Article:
What happens once I've finished training?

 

Having completed your initial teacher education training via the routes described above, you will need to successfully teach in a school or an equivalent teaching job for at least three terms before you officially gain your Newly Qualified Teacher status (NQT). During the NQT year, teachers will have a reduced timetable (by 20%) and will be put through a series of observations. 

 

You can teach short-term supply for up to 5 years if you haven’t completed your NQT year. This means that even if you are unable to find a full-time role immediately after completing your initial teacher education training, you can take on supply work with a view to landing a role later on.

 

The NQT year is, for many teachers, the hardest year of their career! Check out our advice for maintaining some semblance of a work-life balance during your NQT year.

 

Once you have your QTS you are officially able to teach in maintained schools in the UK. However, your training and development will not stop there. Throughout your career as a primary school teacher you will be required to continue your professional development as a teacher to keep up to date with changes to the National Curriculum and the changing standards as set by the Department of Education.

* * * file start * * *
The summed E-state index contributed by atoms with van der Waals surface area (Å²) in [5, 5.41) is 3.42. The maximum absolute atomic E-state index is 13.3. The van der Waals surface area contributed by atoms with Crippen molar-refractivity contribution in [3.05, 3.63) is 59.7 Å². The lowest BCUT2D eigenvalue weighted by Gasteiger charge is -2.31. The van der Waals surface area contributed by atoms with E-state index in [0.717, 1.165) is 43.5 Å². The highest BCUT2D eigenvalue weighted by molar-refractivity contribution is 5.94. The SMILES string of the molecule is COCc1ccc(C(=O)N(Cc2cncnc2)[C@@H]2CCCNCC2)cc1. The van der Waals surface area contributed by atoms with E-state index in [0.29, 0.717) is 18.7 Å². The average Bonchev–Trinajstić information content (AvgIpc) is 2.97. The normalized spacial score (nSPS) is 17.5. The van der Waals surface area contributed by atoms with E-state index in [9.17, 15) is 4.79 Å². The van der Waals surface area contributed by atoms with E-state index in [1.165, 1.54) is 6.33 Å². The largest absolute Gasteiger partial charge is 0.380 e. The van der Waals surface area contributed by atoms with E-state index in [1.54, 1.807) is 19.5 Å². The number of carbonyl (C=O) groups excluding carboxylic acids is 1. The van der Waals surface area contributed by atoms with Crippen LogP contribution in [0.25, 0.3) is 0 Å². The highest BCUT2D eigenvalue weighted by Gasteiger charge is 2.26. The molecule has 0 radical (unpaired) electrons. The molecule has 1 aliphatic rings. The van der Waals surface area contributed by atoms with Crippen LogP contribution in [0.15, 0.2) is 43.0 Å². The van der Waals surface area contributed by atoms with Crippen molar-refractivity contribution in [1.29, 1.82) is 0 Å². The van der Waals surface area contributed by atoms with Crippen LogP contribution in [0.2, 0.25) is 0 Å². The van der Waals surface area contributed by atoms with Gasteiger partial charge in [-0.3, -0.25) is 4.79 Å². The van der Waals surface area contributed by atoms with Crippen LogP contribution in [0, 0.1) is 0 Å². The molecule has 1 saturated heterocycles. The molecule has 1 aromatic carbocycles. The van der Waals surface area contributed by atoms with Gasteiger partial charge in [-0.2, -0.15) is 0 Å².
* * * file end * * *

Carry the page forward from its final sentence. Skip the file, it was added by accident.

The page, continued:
Your Continuing Professional Development (CPD) will mainly happen in the form of staff meetings and training days, both onsite (INSET days) and off-site (courses).

 

Steps to Becoming a Primary School Teacher

 

By now you will hopefully be clued up on the different routes you can take, and the qualifications and experience you will need to becoming a primary school teacher. Follow our step-by-step guide to start your new career as a primary school teacher:

 

1. Qualifications & Teaching Experience

 

Do you have all the qualifications and in-school teaching experience to meet the minimum requirements to achieve your Qualified Teacher Status?

 

Remember, to be a primary school teacher you will require at least an A* to C (9 to 4) grade in GCSEs in English, Maths and one Science subject, previous in-school teaching experience, passes in the professional skills test and to have completed the Initial Teacher Education Training programme and gained your Qualified Teacher Status. You'll need to be able to pass an enhanced background check, too.